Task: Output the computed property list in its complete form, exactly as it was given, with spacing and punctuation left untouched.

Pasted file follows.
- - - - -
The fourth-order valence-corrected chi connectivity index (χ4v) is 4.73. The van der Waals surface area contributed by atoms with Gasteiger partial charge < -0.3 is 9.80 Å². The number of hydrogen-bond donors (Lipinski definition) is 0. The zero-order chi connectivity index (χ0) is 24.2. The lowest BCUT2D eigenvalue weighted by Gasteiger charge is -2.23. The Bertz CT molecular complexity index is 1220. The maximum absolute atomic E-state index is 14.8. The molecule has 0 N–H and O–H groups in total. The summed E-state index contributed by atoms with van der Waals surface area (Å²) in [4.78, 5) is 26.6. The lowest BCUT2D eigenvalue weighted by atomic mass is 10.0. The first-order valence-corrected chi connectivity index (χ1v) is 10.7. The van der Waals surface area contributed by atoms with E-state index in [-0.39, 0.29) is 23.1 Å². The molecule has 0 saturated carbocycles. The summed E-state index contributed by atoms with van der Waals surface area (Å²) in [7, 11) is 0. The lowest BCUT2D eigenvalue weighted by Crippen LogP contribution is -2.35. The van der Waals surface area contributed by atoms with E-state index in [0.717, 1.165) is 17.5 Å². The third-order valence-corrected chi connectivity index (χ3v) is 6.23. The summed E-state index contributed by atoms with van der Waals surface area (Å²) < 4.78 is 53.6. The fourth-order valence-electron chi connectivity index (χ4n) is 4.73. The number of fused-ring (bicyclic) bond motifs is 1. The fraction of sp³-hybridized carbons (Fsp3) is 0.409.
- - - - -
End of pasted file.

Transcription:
The fourth-order valence-corrected chi connectivity index (χ4v) is 4.73. The van der Waals surface area contributed by atoms with Gasteiger partial charge < -0.3 is 9.80 Å². The number of hydrogen-bond donors (Lipinski definition) is 0. The zero-order chi connectivity index (χ0) is 24.2. The lowest BCUT2D eigenvalue weighted by Gasteiger charge is -2.23. The Bertz CT molecular complexity index is 1220. The maximum absolute atomic E-state index is 14.8. The molecule has 0 N–H and O–H groups in total. The summed E-state index contributed by atoms with van der Waals surface area (Å²) in [4.78, 5) is 26.6. The lowest BCUT2D eigenvalue weighted by atomic mass is 10.0. The first-order valence-corrected chi connectivity index (χ1v) is 10.7. The van der Waals surface area contributed by atoms with E-state index in [-0.39, 0.29) is 23.1 Å². The molecule has 0 saturated carbocycles. The summed E-state index contributed by atoms with van der Waals surface area (Å²) in [7, 11) is 0. The lowest BCUT2D eigenvalue weighted by Crippen LogP contribution is -2.35. The van der Waals surface area contributed by atoms with E-state index in [0.717, 1.165) is 17.5 Å². The third-order valence-corrected chi connectivity index (χ3v) is 6.23. The summed E-state index contributed by atoms with van der Waals surface area (Å²) < 4.78 is 53.6. The fourth-order valence-electron chi connectivity index (χ4n) is 4.73. The number of fused-ring (bicyclic) bond motifs is 1. The fraction of sp³-hybridized carbons (Fsp3) is 0.409.